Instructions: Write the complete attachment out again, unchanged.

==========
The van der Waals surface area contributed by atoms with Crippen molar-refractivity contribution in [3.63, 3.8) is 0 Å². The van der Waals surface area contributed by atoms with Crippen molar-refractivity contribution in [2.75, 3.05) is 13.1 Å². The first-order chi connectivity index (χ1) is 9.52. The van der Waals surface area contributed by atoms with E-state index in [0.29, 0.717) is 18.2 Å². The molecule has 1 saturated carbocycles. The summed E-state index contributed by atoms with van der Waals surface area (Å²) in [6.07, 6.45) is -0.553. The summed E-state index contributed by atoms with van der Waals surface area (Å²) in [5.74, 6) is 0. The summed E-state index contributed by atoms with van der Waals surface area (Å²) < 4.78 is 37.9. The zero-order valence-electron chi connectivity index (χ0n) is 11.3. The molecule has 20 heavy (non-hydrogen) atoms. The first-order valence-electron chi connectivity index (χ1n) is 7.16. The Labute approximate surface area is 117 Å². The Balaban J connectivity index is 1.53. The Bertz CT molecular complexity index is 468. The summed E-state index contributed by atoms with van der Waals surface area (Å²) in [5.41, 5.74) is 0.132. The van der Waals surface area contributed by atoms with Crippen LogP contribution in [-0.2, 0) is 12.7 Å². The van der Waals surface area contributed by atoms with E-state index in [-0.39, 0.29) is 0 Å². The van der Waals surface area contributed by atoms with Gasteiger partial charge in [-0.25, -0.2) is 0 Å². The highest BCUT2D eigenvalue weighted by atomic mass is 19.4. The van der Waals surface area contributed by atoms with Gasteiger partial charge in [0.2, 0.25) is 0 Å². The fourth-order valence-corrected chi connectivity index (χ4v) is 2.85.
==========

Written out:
The van der Waals surface area contributed by atoms with Crippen molar-refractivity contribution in [3.63, 3.8) is 0 Å². The van der Waals surface area contributed by atoms with Crippen molar-refractivity contribution in [2.75, 3.05) is 13.1 Å². The first-order chi connectivity index (χ1) is 9.52. The van der Waals surface area contributed by atoms with E-state index in [0.29, 0.717) is 18.2 Å². The molecule has 1 saturated carbocycles. The summed E-state index contributed by atoms with van der Waals surface area (Å²) in [6.07, 6.45) is -0.553. The summed E-state index contributed by atoms with van der Waals surface area (Å²) in [5.74, 6) is 0. The summed E-state index contributed by atoms with van der Waals surface area (Å²) < 4.78 is 37.9. The zero-order valence-electron chi connectivity index (χ0n) is 11.3. The molecule has 20 heavy (non-hydrogen) atoms. The first-order valence-electron chi connectivity index (χ1n) is 7.16. The Labute approximate surface area is 117 Å². The Balaban J connectivity index is 1.53. The Bertz CT molecular complexity index is 468. The summed E-state index contributed by atoms with van der Waals surface area (Å²) in [5.41, 5.74) is 0.132. The van der Waals surface area contributed by atoms with Crippen LogP contribution in [-0.2, 0) is 12.7 Å². The van der Waals surface area contributed by atoms with E-state index in [-0.39, 0.29) is 0 Å². The van der Waals surface area contributed by atoms with Gasteiger partial charge in [-0.25, -0.2) is 0 Å². The highest BCUT2D eigenvalue weighted by atomic mass is 19.4. The van der Waals surface area contributed by atoms with Gasteiger partial charge in [0.2, 0.25) is 0 Å². The fourth-order valence-corrected chi connectivity index (χ4v) is 2.85.